Challenges to overcome when applying for education loans

Higher Education Loans Board CEO Charles Ringera

Higher Education Loans Board CEO Charles Ringera answers questions from journalists on May 3. Helb uses a Means Testing Instrument when awarding loans and scholarships to students.

Photo credit: Evans Habil | Nation Media Group

When she received a letter to study Business Management at the Technical University of Mombasa instead of Medicine, Leah Muthoni, 19, was distressed.

Having scored a B- (minus) in the Kenya Certificate of Secondary Education (KCSE) examination, Muthoni thought she would pursue one of the most sought-after courses in Kenya.

Her mother, a small-scale trader, is looking for another institution of higher learning for Muthoni to pursue a course of her choice.

“The Kenya Universities and Colleges Central Placement Service killed my dream on August 24. I have to find an alternative,” Muthoni says.

The former Lady Consolata Mugoiri Girls High School student says her mother is considering PCEA Chogoria Hospital Clive Irvine College of Nursing.

“I thought the government would pay my fees even if I joined a private college. I have not applied for university funding,” she says.

Elizabeth Wangui, who was placed at Jomo Kenyatta University of Agriculture and Technology (JKUAT) for a B.Sc in Banking and Finance, applied for funding.

“The last attempt was successful for I did it at night though it was challenging. My friends are still struggling. I’m waiting for the results,” says the former St Mary’s Girls High School, Igoji, student.

“My father is a driver with a monthly pay of Sh21,000 and my mother a primary school teacher.”

Wangui does not know what to do should she fail to get funding for the programme that costs Sh190,000 a year. Her elder sister is also a university student.

“I hope to get a scholarship because my parents cannot afford the fees,” she adds.

For Femia Omwoyo, 17, age is also playing a role in diminishing his university dream.

The former Ambira Boys High School student, who scored a B+ (plus) says his parents told him they cannot afford his fees. His father, Peter Omwoyo, lives from hand to mouth.

“His sister is at African Nazarene University. Paying her fees has crippled my family finances. My son is upset but there’s nothing I can do. I am happy he passed his KCSE test but it is the Kenyan education system has failed him. My crime is being poor,” the elderly Omwoyo says.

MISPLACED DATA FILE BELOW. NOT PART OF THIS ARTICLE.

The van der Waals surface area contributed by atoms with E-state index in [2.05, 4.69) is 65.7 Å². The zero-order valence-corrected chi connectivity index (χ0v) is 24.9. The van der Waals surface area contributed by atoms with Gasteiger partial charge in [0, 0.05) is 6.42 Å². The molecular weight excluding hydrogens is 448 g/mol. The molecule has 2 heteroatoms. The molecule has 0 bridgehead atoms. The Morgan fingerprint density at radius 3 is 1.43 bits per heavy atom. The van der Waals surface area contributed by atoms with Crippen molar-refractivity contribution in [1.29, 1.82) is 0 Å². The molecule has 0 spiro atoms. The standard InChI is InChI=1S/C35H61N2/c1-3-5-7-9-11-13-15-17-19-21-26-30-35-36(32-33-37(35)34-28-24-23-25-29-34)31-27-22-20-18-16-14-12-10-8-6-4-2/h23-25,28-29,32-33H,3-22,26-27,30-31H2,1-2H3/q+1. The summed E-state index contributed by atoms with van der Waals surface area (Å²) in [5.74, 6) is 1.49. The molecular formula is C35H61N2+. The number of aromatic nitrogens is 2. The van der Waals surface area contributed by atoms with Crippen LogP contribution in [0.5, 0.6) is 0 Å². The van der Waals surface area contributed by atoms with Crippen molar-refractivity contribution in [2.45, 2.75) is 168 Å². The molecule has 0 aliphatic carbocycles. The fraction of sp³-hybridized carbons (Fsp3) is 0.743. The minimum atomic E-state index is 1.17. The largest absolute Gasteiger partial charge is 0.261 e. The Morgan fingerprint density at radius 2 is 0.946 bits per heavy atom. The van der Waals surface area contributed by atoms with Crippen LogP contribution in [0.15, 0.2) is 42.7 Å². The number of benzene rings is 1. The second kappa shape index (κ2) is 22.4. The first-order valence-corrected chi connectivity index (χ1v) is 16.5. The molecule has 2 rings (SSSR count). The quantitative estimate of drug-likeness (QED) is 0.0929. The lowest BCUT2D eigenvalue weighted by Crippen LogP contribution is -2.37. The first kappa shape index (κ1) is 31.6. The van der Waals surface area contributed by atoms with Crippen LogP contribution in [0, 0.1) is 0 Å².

His son is to join Multimedia University for a Computer Graphics and Animation course.

“Today we eat, tomorrow we go hungry. My son’s case is unique because of his age. Femia does not have a national identity card yet, making it difficult to apply for anything,” he says.

Femia has been using his birth certificate to apply for funding.

“I heard that the University Fund (UF) will accept the birth certificate until clocks 18 but the money will  be channelled directly to the university if he is successful. I wish there is more clarity on this funding and scholarship programme. I have not paid a coin to the university. How will he be accommodated?” he asks.

Femia’s mother is a greengrocer in Umoja estate and cannot chip in for his university. There are more pressing family priorities.

Mr Omwoyo says his son’s dream is being shattered because of the family’s financial position.

“Politicians keep spreading the lie that education is an equaliser. Children of poor people do not get far. Who will pay their fees?” he asks, adding that Femia’s degree programme costs Sh180,000 a year.

Omwoyo has placed his hopes on Nairobi Governor Johnson Sakaja to give his son a scholarship.

“The government should be honest and tell us that this new funding model is for the rich. The application is online but how many parents can afford a smartphone, laptop or money for a cyber cafe?” he asks.

Richard Kirui, a guard in Nairobi, says his son – Elisha Kiprotich, who scored a B (plain) at Moi Minariet Boys Secondary School in Bomet County – is expected to join Cooperative University. The 19-year-old has been called to study statistics and ICT.

“Unfortunately, I am not sure of his admission because the application for funding has not gone through. We have attempted it three times. My son is frustrated and giving up,” Kirui says.